Swindon Town 4
Byrne 52, 61 + 68, Obika 70
Bradford City 1
Saturday 8 August, 2015
Words and images by Mark Danylczuk
Penalties. Player vs Goalkeeper. The psychology. The mental strength. Some say it’s a cruel way to decide a game and decide a game it did on Saturday.
Billy Clarke was the unfortunate one. A chance for 2-0, to give distance between us and the opposition. On the road to three points. But alas, and it was not to be. A game changer but for the wrong reasons. 1-0 was not enough and back came Swindon with a second half onslaught to inflict an opening day defeat on City.
The phrase ‘Football is a game of two halves’ was fully epitomised in this game.
Bradford City – the first half goes to you. Swindon – you take the second, and by a country mile.
It was entertaining, it was end to end, there were goals and incidents, but ultimately it is a loss and a heavy one to take.
City started the game with a number of new faces from last season; Nathan Clarke joined Rory McArdle at the back, Tony McMahon paired with Billy Knott in the middle and Josh Morris took his place on the left wing. City went with 4-4-2 with McMahon sitting further back in midfield and Knott further ahead complementing the attack of Billy Clarke and James Hanson.
The game and season was barely underway when only four minutes in, City grabbed the opening goal. It was a McMahon pass across the box which Morris beautifully side footed first time into the top of the goal. The City support in near capacity were ecstatic and rightly so – it was a fantastic goal.
Just over 10 minutes later, it could and should have been two with that penalty. The lively Morris made a run inside the left of the box, was checked and went down with the referee awarding a spot kick. Billy Clarke went for placement to the bottom left corner but it was a comfortable height for the keeper who pushed it away.
Swindon in the meantime were starting to get into some sort of a rhythm with a pleasing purist passing style and the added influx of pace and precision in the attacks. Attacker Jon Obika was cutting inside and dragged a few shots wide and the penalty miss was a much needed wake-up call for the home team.
City had another two great chances in the first half to extend the lead. The first was unexpected and a resulted from a good spell of pressing with City obtaining possession just inside the Swindon half and Billy Clarke tried an exquisite lob over the keeper which looped agonisingly wide of the goal. Moments later it was Clarke again in midfield who slipped in the ever willing Morris to cross in and the sliding Billy Knott agonisingly couldn’t get on the end of the cross to convert. So a solid first half – a superb goal, some excellent pressing and direct attacks particularly down the left with Morris and Meredith linking well.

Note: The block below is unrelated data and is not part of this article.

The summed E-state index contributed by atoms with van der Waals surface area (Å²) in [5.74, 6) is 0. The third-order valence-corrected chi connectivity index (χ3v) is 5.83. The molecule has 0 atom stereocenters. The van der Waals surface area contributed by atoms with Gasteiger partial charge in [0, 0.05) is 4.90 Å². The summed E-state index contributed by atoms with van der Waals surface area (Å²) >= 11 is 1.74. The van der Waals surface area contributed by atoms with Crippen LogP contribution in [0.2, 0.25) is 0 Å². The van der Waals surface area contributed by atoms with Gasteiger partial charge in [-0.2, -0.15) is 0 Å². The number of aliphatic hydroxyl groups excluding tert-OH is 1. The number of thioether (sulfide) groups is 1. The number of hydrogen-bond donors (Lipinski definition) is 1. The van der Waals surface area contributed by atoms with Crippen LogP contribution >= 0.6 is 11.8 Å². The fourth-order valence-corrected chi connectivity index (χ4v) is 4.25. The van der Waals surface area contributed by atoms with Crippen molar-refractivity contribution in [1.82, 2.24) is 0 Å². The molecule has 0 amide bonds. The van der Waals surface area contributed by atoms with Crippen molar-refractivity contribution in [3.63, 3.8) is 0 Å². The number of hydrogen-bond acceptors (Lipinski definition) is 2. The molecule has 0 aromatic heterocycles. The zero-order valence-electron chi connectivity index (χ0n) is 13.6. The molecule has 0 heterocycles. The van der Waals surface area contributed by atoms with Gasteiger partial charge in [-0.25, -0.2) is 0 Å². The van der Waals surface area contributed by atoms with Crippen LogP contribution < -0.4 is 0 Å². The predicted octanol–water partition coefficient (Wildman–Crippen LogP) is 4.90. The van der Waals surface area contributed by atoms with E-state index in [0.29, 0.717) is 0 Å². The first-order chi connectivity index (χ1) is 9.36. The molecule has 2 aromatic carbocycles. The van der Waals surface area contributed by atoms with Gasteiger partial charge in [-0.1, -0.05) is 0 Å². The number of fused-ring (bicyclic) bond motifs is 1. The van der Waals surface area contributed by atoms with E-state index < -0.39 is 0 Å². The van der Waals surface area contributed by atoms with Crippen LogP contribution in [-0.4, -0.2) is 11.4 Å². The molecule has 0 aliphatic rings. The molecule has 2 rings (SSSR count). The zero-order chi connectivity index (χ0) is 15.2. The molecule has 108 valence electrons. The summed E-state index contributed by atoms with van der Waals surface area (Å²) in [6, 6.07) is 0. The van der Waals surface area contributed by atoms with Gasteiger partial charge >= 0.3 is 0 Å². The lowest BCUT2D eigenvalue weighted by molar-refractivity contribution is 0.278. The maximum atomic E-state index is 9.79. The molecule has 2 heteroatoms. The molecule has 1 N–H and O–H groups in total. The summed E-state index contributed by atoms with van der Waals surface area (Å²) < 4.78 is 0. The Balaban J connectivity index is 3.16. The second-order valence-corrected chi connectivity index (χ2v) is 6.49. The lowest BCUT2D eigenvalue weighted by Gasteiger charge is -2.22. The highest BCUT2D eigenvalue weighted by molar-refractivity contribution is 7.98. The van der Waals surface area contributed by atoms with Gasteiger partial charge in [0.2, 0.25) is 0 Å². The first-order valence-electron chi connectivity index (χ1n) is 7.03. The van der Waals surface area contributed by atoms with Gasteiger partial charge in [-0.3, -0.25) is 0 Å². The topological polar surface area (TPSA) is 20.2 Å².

My friends who knew I was writing this report said it wouldn’t be easy writing about this game. It’s been okay this far but as for the second half, well…
It was a capitulation. Four goals in 18 minutes including a wonderful 16 minute hat-trick from Nathan Byrne finished City off. The ex-Tottenham youngster has played a variety of positions from defence through to midfield, but looked the real deal in attack with a number of excellent finishes, particularly the third goal taking on the static City defence from right to left to score his and Swindon’s third. Jon Obika completed the rout.
Swindon played well and deserved to win the game. The fast pace and incise passing of their play dominated proceedings and they were good to watch. It’s early days, but I fancy them to be up there or thereabouts, trying to avenge last season’s playoff final defeat to Preston.
From a City perspective, there were a number of areas it went wrong after the initial early promise of the first half. McMahon and the midfield were far too easily over-run; it was crying out for Gary Liddle to come in and take some authority and leadership. Chris Routis playing on the right midfield was another baffling decision – City were worryingly lacking pace and options and it was only a late introduction of Mark Marshall which attempted to rectify this. Billys Clarke and Knott drifted in and out of the game far too much, lacking consistency in making an impact. Hanson didn’t get much service and the introductions of Steve Davies, Marshall and Paul Anderson failed to change things too.
It’s early days though and the Bantams go to York in the cup on Tuesday to try to get the season underway with a victory. We can expect changes as Parkinson tinkers to find his ideal 11 and the squad aim to impress to influence his decision. The opening home game against Shrewsbury next Saturday and the roaring voice of 18,000 City fans should provide a platform to bounce back and get the season underway with some points on the board.
City: Williams, Darby, McArdle, N. Clarke, Meredith, Mahon, Routis, Knott (Anderson 72), Morris (Marshall 76), B. Clarke (Davies 63), Hanson
Not used: Cracknell, Sheehan, Liddle, James
Categories: Match Reviews